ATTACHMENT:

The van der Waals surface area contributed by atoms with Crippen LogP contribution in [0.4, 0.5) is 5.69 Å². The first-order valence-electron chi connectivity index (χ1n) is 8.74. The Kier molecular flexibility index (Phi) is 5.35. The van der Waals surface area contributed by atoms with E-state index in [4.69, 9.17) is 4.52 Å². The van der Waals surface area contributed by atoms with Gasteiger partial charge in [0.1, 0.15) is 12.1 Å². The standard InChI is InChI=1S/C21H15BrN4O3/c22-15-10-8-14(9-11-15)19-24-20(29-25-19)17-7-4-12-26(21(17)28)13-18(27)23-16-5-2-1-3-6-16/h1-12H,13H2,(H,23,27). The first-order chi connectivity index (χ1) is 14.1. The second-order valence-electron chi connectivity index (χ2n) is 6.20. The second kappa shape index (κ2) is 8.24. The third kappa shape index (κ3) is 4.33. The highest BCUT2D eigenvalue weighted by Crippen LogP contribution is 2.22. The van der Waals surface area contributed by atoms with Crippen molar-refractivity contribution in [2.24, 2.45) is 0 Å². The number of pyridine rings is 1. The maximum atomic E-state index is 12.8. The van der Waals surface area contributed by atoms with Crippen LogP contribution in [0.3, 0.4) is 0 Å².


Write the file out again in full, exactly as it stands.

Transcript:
The van der Waals surface area contributed by atoms with Crippen LogP contribution in [0.4, 0.5) is 5.69 Å². The first-order valence-electron chi connectivity index (χ1n) is 8.74. The Kier molecular flexibility index (Phi) is 5.35. The van der Waals surface area contributed by atoms with E-state index in [4.69, 9.17) is 4.52 Å². The van der Waals surface area contributed by atoms with Gasteiger partial charge in [0.1, 0.15) is 12.1 Å². The standard InChI is InChI=1S/C21H15BrN4O3/c22-15-10-8-14(9-11-15)19-24-20(29-25-19)17-7-4-12-26(21(17)28)13-18(27)23-16-5-2-1-3-6-16/h1-12H,13H2,(H,23,27). The first-order chi connectivity index (χ1) is 14.1. The second-order valence-electron chi connectivity index (χ2n) is 6.20. The second kappa shape index (κ2) is 8.24. The third kappa shape index (κ3) is 4.33. The highest BCUT2D eigenvalue weighted by Crippen LogP contribution is 2.22. The van der Waals surface area contributed by atoms with Crippen molar-refractivity contribution in [2.24, 2.45) is 0 Å². The number of pyridine rings is 1. The maximum atomic E-state index is 12.8. The van der Waals surface area contributed by atoms with Crippen LogP contribution in [0.3, 0.4) is 0 Å².